Dated Presburgh, July 3d, 1757.
The interval between the reading of this paper before the R. S. and its publication, was occasioned by the long indisposition, and afterwards death, of their President Martin Folkes, Esq. who having taken it to his house with a view of collecting and adding to it some further particulars, it could not be found after his decease. But Dr. Torkos, the writer, being again applied to, immediately transmitted the copy of it printed above: and, in order to supply in some measure the want of what Mr. Folkes's extensive reading and industry might have furnished the public with, in relation to so very remarkable a fact, the following accounts, printed and manuscript, are subjoined as a supplement to the preceding article.
Extract of a Letter from William Burnet, Esq. F. R. S. eldest Son of Dr. Gilbert Burnet, Lord Bishop of Salisbury, to Doctor Hans Sloane, dated Leyden, May 9, 1708, N. S.*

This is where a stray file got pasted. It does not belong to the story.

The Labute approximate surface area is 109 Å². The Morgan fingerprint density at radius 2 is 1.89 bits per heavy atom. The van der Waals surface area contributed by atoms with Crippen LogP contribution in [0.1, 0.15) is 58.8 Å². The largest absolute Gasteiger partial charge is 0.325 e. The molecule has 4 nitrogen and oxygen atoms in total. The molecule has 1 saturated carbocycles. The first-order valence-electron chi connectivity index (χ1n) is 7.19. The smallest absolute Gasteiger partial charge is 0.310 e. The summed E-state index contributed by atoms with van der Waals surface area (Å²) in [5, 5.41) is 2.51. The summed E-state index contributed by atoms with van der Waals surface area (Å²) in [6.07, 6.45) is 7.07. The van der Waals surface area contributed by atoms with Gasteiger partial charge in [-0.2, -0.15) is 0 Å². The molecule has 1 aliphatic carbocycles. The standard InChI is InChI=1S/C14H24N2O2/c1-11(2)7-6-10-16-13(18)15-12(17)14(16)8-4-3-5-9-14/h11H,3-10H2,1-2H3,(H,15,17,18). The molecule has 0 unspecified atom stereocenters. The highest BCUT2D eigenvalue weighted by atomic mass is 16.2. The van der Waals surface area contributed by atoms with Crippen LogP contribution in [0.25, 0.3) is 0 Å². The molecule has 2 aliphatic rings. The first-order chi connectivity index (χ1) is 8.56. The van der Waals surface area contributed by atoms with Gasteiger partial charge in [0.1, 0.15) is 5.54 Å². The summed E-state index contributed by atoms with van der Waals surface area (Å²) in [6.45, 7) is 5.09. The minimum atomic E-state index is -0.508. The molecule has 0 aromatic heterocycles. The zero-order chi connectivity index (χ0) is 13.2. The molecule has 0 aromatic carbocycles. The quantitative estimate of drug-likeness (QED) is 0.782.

In this letter Mr. Burnet states that he had seen, and attentively examined this union of twin sisters at the Hague. They were Hungarians: the urinary passage was between the 2 foremost thighs. The situation of this, as well as of the anus, was the same to outward appearance as naturally, with this difference, that they were between 2 different bodies here, whereas in the course of nature they are between the 2 parts of the same body. It seems probable that their parts were distinct; but that the most remote labia of each were outwardly visible, and the 2 contiguous ones within. There seemed to be no cheat in the thing; and the skin where they were joined was perfectly smooth, without any scar. They were then about 6 years old. They spoke French and High German. They were very full of action, and talked one more than the other. When one stooped to take up any thing, she carried the other quite from the ground; and that one of them often did, being stronger as well as more lively than the other. They had not their feeling common any where but in the place of their conjunction.